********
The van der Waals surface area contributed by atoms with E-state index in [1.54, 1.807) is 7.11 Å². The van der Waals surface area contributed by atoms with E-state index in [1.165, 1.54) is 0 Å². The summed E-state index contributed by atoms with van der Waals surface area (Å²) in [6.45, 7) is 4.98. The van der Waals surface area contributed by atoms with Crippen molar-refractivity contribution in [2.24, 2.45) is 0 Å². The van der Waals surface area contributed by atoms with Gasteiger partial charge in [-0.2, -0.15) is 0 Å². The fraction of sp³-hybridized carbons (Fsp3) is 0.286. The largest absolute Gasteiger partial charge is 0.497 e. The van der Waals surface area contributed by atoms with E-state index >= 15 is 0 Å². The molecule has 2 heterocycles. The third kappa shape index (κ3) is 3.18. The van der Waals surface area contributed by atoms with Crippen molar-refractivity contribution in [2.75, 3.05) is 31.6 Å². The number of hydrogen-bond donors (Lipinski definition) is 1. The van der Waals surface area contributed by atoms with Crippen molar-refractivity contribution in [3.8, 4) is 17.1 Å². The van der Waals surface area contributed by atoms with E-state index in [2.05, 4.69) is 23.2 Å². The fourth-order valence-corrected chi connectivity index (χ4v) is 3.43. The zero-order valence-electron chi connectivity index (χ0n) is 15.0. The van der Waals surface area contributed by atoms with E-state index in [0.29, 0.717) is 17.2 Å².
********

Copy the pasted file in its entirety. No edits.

The van der Waals surface area contributed by atoms with E-state index in [1.54, 1.807) is 7.11 Å². The van der Waals surface area contributed by atoms with E-state index in [1.165, 1.54) is 0 Å². The summed E-state index contributed by atoms with van der Waals surface area (Å²) in [6.45, 7) is 4.98. The van der Waals surface area contributed by atoms with Crippen molar-refractivity contribution in [2.24, 2.45) is 0 Å². The van der Waals surface area contributed by atoms with Gasteiger partial charge in [-0.2, -0.15) is 0 Å². The fraction of sp³-hybridized carbons (Fsp3) is 0.286. The largest absolute Gasteiger partial charge is 0.497 e. The van der Waals surface area contributed by atoms with E-state index >= 15 is 0 Å². The molecule has 2 heterocycles. The third kappa shape index (κ3) is 3.18. The van der Waals surface area contributed by atoms with Crippen molar-refractivity contribution in [2.75, 3.05) is 31.6 Å². The number of hydrogen-bond donors (Lipinski definition) is 1. The van der Waals surface area contributed by atoms with Crippen molar-refractivity contribution in [3.8, 4) is 17.1 Å². The van der Waals surface area contributed by atoms with E-state index in [2.05, 4.69) is 23.2 Å². The fourth-order valence-corrected chi connectivity index (χ4v) is 3.43. The zero-order valence-electron chi connectivity index (χ0n) is 15.0. The van der Waals surface area contributed by atoms with E-state index in [0.29, 0.717) is 17.2 Å².